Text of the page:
Independent confirmation that vocabulary in use unfolds across levels of performance as expected can contribute to a more complete understanding of validity in standardized English language tests. This study examined the relationship between Lexical Frequency Profiling (LFP) measures and rater judgements of test-takers’ overall levels of performance in the Speaking and Writing modules of the CELPIP-General test. In particular, the potential of measures such as lexical stretch and number of frequency bands accessed was examined. Randomized quota sampling from previously rated test-taker responses resulted in 200 speaking samples and 200 writing samples being compiled to create corpora of 211,602 running words and 70,745 running words respectively. Pearson r was used to examine the relationships between the LFP measures and rater judgements of CELPIP levels. Results point to significant correlations, with increasing CELPIP levels of performance generally accompanied by test-takers’ increasing ability to produce greater numbers of words, deploy a greater variety of words, rely less on high-frequency vocabulary, tap into mid-frequency vocabulary, and access a greater number of frequency bands. These results underline the contribution of independently obtained lexical measures toward a fuller understanding of concurrent validity in standardized English language proficiency testing.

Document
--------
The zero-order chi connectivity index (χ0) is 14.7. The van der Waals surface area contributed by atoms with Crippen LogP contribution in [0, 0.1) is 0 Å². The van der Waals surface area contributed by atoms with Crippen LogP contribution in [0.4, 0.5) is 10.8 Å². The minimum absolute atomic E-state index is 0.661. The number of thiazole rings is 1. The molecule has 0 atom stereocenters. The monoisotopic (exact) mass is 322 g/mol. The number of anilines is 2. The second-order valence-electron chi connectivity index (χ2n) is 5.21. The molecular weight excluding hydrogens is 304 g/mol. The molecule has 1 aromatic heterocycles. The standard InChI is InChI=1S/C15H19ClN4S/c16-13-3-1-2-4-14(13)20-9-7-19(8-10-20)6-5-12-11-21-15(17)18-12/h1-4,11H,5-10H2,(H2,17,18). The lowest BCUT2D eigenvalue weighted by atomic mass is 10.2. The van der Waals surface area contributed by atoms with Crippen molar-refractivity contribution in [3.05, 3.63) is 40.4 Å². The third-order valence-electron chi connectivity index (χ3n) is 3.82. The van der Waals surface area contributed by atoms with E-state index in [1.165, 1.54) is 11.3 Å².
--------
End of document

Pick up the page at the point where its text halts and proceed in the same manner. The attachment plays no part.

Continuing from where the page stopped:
La confirmation indépendante que le vocabulaire d’usage se répand sur plusieurs niveaux de performance tel que prévu peut contribuer à une meilleure interprétation de la validité des tests standardisés de langue anglaise. Ce e étude a examiné le rapport entre les mesures de profilage de la fréquence lexicale et les évaluations de la performance globale des élèves aux modules de parole et de rédaction du Programme canadien d’évaluation du niveau de compétence linguistique en anglais (CELPIP). Plus précisément, on a examiné le potentiel des mesures telles l’étendue lexicale et le nombre de bandes de fréquences a eintes. L’échantillon- nage par quota aléatoire de réponses d’élèves déjà évaluées a entrainé la formation de 200 échantillons de parole et 200 échantillons de rédaction représentant deux corpora, un de 211 602 mots liés et l’autre de 70 745 mots liés. On a employé le coe cient de corrélation de Pearson pour examiner les rapports entre les mesures de la fréquence lexicale et les évaluations en fonction des niveaux du CELPIP. Les résultats dévoilent des corrélations signi catives entre, d’une part, les meilleures performances au CELPIP et, d’autre part, une capacité à produire une quantité et une variété plus importantes de mots; à moins recourir aux mots les plus fréquents; à puiser dans du vocabulaire à fréquence moyenne; et à accéder à un plus grand nombre de bandes de fréquence. Ces résultats soulignent la contribution des mesures lexicales obtenues indépendamment à la compréhension de la validité concourante des évaluations standardisées des compétences linguistiques en anglais.